You can also majorly CO2 poison your fish since you dnt have control of CO2 output.

I ran DIY on a 20 gallon and killed two young discus. I had a DIY reactor on the output side of an XP2. They were gasping for air and trying to jump out of the water. THey hit the hood so hard it woke me up in the morning and i found them half conscious jumping out of the water.
I ran DIY on a 45 gallon with 15 baby discus, and had an overdose issue again.

I finally paid more for a pressurized system and a pH controller.
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post #10 of 21 (permalink) Old 04-13-2005, 07:13 PM
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Quote:
Originally Posted by BSS
As to shutting off a DIY CO2 setup, I've not heard of a way to do this. Since most are based on plastic bottles, if you stop the flow, you get a build up of pressure in the bottle. Guess what happens if that pressure gets too stong?!?

So, should you notice a problem, go with the air bubbles...don't stop the DIY CO2.

Personally, I run pressurized 24/7. I only get a pH swing of 0.1 over night (from 6.8 down to 6.7). I have a very slight current at the top of my tank and never get a slick on my water surface. FWIW.
If one uses a powerhead driven reactor for DIY CO2, then a simple solution is to turn off the powerhead at night.


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post #11 of 21 (permalink) Old 04-13-2005, 09:32 PM
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I would just like to add that depending on your tank size it is very possible to get too much co2 with a diy system over night. I just had that problem today when I got home from work. I had just made a new batch up before I left and didn't really think about it since I had never had a problem before. I got home and all of my fish were at the top gasping this got me into action to test water ph and kh. The measurements before I left were 7.2 ph with 10 degrees kh this gave me around 19 to 20 parts per million co2. This mornings test I had a ph of 6.2 and kh around 11 degrees wich is about 208 parts per million co2. I'm honestly surprised that I did not kill of the entire tank but I got the air pump going fast and am watching for any trouble from the stress.
As far as shutting a diy off it is real simple since it is in a bottle just unscrew the cap till the seal breaks and the co2 with escape out of the cap.
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post #12 of 21 (permalink) Old 04-14-2005, 10:35 AM Thread Starter
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Thanks a lot guys (and girls - don't want to be sexist). I ll certainly take your opinions and recommendations into consideration.
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post #13 of 21 (permalink) Old 04-14-2005, 03:20 PM
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Quote:
Originally Posted by Ash
If I need to shut the Co2 injection off during the night are there any automated ways of doing so?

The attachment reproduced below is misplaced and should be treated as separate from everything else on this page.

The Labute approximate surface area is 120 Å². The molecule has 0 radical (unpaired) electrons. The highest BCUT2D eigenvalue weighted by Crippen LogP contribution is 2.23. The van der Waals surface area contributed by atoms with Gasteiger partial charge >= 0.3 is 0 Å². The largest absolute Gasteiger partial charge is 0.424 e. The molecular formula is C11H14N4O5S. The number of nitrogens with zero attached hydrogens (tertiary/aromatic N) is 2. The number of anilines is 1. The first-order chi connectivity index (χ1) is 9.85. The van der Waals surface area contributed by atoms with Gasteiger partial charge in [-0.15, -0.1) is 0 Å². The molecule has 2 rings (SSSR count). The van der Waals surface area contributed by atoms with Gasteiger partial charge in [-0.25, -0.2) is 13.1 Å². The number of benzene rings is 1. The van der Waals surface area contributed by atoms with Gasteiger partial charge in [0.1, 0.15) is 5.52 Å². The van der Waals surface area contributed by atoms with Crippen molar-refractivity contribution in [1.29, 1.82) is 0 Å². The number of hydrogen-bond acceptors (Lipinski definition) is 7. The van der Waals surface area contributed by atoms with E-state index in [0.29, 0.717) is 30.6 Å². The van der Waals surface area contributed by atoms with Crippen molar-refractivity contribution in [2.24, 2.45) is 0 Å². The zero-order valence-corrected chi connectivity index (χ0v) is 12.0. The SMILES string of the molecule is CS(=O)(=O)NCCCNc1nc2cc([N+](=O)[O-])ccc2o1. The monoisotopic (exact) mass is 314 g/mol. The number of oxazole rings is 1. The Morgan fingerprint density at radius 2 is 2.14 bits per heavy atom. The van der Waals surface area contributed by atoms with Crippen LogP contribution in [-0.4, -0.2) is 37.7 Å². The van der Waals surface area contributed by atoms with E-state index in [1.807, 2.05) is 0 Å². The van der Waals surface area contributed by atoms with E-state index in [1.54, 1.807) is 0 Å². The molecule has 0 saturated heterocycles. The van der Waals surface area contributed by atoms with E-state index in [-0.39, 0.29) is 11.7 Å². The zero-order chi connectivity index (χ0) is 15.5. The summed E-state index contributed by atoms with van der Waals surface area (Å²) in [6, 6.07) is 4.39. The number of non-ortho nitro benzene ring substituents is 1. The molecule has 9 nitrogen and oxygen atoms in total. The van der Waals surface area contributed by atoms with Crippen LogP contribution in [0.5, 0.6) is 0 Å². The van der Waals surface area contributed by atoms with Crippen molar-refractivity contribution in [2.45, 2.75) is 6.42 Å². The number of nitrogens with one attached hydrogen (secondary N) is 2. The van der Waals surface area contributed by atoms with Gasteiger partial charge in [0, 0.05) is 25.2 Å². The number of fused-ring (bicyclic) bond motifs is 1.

Before you worry too much about this, or work on systems to deal with it, you need to experiment with your mixture and your input method. Both can be adjusted to give a rate that is more stable and not excessive when used 24/7.

First, of course, be sure that you are not using a reactor that is just too big for the tank. No 5 gallon carboys for a 20 gallon tank, for example, and no 2 liter jugs for a 10 gallon even. IME, about 1 liter per gallon or less is OK. I used 2 liter jugs and 3 liter jugs on 20 gallon tanks, probably one gallon per 20 gallons is OK, depending on your mix.

In general, using less yeast will lower the initial rate. Also, if using bread yeast, baking soda can moderate the initial rate and prolong the total life of the run. Then you can try mixes using molasses or Jello which can have more moderate start rates and long life.

Then, do some measurements to see if you actually have a problem that needs fixing. It may be that the CO2 rate is not high enough to be an issue by morning.

Highly effecient input methods can be worked on. For example, if you use an internal power reactor you can power off for a few hours at night, or all night, and the gas will either build up or escape the reactor depending on design. Hard-plumbed filter run units, as in most external reactors, probably cannot be altered, but running an airstone can drive off CO2 at night.
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post #14 of 21 (permalink) Old 04-16-2005, 08:42 PM
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Ok.. so i can accurately respond to this post! YES DIY co2 WILL cause enough of a co2 swing to kill fish/shrimp. I have a 29 gallon and use 4 2 liter bottles to get me at 30 ppm co2 and one day i forgot to disconnect the co2 at night and i woke up to grey colored water, fish floating at the surface, and dead shrimp everywhere!!! This happened mainly because the co2 batch i made was much stronger than what i usually use so the co2 went wayyyyyyyy up when the lights went out, but it CAN happen and im sure its a risk you dont want to take! So what i do is put a check valve into the hose close to the hood of the tank, and at night i just disconnect the tube from the check valve and stick it under the hood so it stays there disconnected, then in the mornings i just hook it back up and im good to go beats the heck out of having to worry about turning on a pump and bubble wall and all that mess, and how can you go wrong at .50 cents for a check valve you should have hooked up anyways?
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post #15 of 21 (permalink) Old 04-16-2005, 08:53 PM
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I have had pH drops after water changes as large as 7.0 to 6.2 (sometimes probably lower than 6.0) with no problems. I do however have an Emperor 280 that as the box says for the spray bar, "powers bio-wheel with oxygen rich water". Also I get good gas exchange with it and my plants pearl all day every day, and I'm guessing that that's why I haven't had any problems with pH swings.